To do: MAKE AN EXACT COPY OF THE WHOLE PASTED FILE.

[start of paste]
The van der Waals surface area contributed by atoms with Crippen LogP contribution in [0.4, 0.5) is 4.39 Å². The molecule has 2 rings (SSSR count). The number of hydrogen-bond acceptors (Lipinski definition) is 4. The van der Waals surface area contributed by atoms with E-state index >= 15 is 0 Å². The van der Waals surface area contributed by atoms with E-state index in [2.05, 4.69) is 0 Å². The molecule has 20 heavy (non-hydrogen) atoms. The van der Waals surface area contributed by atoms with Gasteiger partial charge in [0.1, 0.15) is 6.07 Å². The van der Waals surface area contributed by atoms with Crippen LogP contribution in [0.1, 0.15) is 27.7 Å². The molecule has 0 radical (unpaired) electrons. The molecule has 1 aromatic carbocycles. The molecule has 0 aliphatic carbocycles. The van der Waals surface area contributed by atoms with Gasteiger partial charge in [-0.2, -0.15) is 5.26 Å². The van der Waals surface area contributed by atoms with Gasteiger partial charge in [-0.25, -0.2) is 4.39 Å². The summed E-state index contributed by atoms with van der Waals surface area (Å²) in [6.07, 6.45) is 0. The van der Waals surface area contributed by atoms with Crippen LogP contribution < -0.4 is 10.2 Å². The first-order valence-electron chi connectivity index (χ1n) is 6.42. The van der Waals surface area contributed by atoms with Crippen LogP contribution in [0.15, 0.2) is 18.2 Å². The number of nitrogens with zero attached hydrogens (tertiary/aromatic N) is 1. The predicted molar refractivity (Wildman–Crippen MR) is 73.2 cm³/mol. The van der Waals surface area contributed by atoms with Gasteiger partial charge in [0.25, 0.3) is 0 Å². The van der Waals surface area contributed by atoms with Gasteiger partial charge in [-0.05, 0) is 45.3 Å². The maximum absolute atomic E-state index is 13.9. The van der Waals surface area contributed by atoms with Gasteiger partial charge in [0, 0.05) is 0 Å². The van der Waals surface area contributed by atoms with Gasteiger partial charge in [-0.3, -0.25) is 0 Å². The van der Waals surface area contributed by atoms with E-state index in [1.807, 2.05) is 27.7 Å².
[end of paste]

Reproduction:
The van der Waals surface area contributed by atoms with Crippen LogP contribution in [0.4, 0.5) is 4.39 Å². The molecule has 2 rings (SSSR count). The number of hydrogen-bond acceptors (Lipinski definition) is 4. The van der Waals surface area contributed by atoms with E-state index >= 15 is 0 Å². The van der Waals surface area contributed by atoms with E-state index in [2.05, 4.69) is 0 Å². The molecule has 20 heavy (non-hydrogen) atoms. The van der Waals surface area contributed by atoms with Gasteiger partial charge in [0.1, 0.15) is 6.07 Å². The van der Waals surface area contributed by atoms with Crippen LogP contribution in [0.1, 0.15) is 27.7 Å². The molecule has 0 radical (unpaired) electrons. The molecule has 1 aromatic carbocycles. The molecule has 0 aliphatic carbocycles. The van der Waals surface area contributed by atoms with Gasteiger partial charge in [-0.2, -0.15) is 5.26 Å². The van der Waals surface area contributed by atoms with Gasteiger partial charge in [-0.25, -0.2) is 4.39 Å². The summed E-state index contributed by atoms with van der Waals surface area (Å²) in [6.07, 6.45) is 0. The van der Waals surface area contributed by atoms with Crippen LogP contribution < -0.4 is 10.2 Å². The first-order valence-electron chi connectivity index (χ1n) is 6.42. The van der Waals surface area contributed by atoms with Crippen LogP contribution in [0.15, 0.2) is 18.2 Å². The number of nitrogens with zero attached hydrogens (tertiary/aromatic N) is 1. The predicted molar refractivity (Wildman–Crippen MR) is 73.2 cm³/mol. The van der Waals surface area contributed by atoms with Gasteiger partial charge in [0.25, 0.3) is 0 Å². The van der Waals surface area contributed by atoms with Gasteiger partial charge in [-0.05, 0) is 45.3 Å². The maximum absolute atomic E-state index is 13.9. The van der Waals surface area contributed by atoms with Gasteiger partial charge in [0, 0.05) is 0 Å². The van der Waals surface area contributed by atoms with Gasteiger partial charge in [-0.3, -0.25) is 0 Å². The van der Waals surface area contributed by atoms with E-state index in [1.807, 2.05) is 27.7 Å².